The Bible was not put together until the Council of Carthage put it together in 397 A.D. So it’s obvious that the early church was not “Bible-based” simply because there was no Bible!
No, the early Church was based on the oral teaching of the apostles. As time went on and the apostles grew old or feared martyrdom, some of them committed their witness of the life of Jesus to writing (the gospels). These gospels and the letters of Peter, Paul, James, John, etc were copied and read during mass. When the New Testament was assembled, the 3 main criteria for inclusion were:
was the gospel or letter being read as part of the mass?
was the gospel or letter “apostolic” (written by an apostle or close associate of an apostle or under the apostles’ direction)?
did the gospel or letter reflect, and conform to, the doctrines handed down from the apostles and universally accepted by the Church?
Of course the Early Church was “word of mouth” Bible Based…To say the Church was not Bible Based for nearly 400 years makes us look stupid…From the very get-go when original Christians were meeting in each others homes for Mass, this word of mouth Bible gave us Christ’s teaching just like it does now with the written form…Amen to that brother & sister…ErnieG:)
It would be better to say the early Bible was Church-based!
The Greek speaking world had the Septuagint! Along with the oral traditions of the Apostles and their letters.
The Church is based on the word of God, both written and unwritten. For a while, it was all unwritten, then some of it was written down. Nothing has changed.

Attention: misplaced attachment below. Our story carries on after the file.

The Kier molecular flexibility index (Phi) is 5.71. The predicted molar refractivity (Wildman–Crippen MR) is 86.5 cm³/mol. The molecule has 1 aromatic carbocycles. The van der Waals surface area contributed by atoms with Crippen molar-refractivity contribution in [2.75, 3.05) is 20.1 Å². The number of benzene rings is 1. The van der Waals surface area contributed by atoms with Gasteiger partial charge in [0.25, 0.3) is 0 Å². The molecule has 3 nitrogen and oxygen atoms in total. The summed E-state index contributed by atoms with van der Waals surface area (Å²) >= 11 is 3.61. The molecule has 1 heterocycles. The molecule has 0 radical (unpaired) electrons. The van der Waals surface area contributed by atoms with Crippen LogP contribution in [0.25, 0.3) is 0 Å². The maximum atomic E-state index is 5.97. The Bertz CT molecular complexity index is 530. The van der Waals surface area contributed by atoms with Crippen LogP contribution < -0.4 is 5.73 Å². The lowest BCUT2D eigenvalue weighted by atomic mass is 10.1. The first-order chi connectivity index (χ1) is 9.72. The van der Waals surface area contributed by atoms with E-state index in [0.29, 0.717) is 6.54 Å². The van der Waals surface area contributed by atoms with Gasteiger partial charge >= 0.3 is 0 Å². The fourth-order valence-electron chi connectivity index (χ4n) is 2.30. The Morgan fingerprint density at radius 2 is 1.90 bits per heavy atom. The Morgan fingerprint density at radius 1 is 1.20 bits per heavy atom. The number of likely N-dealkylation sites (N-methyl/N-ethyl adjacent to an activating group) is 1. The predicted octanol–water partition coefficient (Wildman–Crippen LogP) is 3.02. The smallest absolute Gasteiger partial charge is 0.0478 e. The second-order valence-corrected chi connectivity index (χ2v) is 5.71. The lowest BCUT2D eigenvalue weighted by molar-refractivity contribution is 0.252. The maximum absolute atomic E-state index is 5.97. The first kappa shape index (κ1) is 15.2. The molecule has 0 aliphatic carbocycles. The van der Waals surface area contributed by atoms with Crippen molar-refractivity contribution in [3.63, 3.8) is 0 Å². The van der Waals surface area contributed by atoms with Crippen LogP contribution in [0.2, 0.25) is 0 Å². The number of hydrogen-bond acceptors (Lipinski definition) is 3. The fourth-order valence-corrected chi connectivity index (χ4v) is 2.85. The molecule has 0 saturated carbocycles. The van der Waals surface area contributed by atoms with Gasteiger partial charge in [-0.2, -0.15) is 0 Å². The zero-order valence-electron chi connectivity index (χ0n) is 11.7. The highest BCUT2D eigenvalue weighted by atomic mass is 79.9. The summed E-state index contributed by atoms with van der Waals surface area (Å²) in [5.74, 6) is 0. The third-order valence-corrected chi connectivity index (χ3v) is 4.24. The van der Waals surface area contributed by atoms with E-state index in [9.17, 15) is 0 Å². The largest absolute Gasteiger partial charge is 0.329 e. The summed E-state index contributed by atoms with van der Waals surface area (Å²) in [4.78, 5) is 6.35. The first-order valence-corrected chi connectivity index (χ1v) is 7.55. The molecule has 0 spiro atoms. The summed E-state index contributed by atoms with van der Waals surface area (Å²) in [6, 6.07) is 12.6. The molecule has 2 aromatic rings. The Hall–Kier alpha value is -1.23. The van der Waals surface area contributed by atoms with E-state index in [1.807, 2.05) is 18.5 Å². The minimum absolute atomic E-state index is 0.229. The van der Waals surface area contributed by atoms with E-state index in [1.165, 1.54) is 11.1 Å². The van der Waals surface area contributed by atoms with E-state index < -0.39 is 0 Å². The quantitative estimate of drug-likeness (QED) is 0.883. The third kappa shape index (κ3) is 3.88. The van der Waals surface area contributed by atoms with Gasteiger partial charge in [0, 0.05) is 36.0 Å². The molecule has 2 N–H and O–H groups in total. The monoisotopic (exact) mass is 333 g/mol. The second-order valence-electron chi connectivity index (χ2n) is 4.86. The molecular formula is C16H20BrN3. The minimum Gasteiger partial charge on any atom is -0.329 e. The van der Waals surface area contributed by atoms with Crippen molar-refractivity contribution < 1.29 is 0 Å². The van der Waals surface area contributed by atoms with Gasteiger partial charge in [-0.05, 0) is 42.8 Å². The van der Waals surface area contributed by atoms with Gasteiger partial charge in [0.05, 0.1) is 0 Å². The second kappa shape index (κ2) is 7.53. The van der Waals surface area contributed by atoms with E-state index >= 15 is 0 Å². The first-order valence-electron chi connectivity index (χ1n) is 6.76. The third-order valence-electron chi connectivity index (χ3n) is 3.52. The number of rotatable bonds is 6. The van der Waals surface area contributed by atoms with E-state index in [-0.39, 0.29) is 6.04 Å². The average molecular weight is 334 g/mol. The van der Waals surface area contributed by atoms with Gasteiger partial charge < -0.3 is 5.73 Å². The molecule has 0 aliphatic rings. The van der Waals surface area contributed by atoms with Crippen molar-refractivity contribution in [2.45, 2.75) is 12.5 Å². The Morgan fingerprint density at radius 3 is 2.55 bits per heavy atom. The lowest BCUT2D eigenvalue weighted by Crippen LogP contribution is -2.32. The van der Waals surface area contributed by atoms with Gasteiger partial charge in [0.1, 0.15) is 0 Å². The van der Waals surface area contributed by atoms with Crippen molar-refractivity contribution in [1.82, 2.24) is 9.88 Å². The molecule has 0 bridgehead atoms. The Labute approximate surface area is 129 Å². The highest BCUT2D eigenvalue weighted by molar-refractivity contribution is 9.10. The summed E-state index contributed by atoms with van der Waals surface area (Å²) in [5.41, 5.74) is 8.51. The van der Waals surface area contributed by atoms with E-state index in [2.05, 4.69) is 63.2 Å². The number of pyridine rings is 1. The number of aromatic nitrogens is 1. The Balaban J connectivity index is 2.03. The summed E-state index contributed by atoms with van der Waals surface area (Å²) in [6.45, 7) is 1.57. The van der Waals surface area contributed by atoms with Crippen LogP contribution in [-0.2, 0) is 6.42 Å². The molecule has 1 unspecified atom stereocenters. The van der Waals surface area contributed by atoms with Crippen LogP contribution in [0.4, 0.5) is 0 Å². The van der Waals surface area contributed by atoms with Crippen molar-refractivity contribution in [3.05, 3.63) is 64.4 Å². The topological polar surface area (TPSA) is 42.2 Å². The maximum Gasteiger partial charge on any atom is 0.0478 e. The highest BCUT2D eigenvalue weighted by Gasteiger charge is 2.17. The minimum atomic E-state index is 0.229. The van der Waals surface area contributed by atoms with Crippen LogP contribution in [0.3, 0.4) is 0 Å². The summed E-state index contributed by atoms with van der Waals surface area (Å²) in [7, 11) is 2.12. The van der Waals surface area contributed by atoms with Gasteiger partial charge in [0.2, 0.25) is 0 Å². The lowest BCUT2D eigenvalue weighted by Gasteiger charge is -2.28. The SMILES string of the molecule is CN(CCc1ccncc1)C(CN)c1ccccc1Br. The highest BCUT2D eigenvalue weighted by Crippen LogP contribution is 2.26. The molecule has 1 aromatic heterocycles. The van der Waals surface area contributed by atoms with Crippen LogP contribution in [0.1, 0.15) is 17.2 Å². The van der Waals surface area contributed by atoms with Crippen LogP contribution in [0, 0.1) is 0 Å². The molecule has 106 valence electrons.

The first Christians were CHURCH BASED and is the correct answer.
By early church i’ll assume you mean from the time it was a sect called the way up until the end of the 1st century…That being the case i’d say yes for example…
James was writing his own book and called it scripture. He says, “Do you think the scripture speak to no purpose” in James 4:5. He calls his own books, book James, scripture.
Paul reading the law of God, the Old Testament, said the law is holy, just and good. He affirms the holiness, the perfection of God’s law, the Old Testament.
Jude quotes Peter as scripture.
Peter quotes Paul as scripture.
And John quotes himself as scripture.
John just finished writing the letters to the churches, he says let the churches hear what the Spirit says. John knew he was writing what the Spirit was saying, not what he was saying.
Lastly Paul writes, “If any man think himself to be a prophet or spiritual,let him acknowledge that the things that I write unto you are the commandments of the Lord” (1 Cor 14:37).
He says, “Do you think the scripture speak to no purpose” in James 4:5. He calls his own books, book James, scripture.
**Where did you get the idea he was talking about his own letter there?
I think you’re reading something into the word itself–called “isogesis”–or by some wags “isocheatsis”.**
Really then be a swell chap and go dig that up out of the OT…
I agree, For him to call his book scripture is laughable.
No. The Church was based from the first day on the authority of the apostles, then later the bishops. When the first letters and gospels circulated, it was the authority behind them that caused them to be eventually canonized, not the fact that the would one day be canonized that gave them authority.
Nobody has mentioned the Old Testament, which the early Christians certainly used.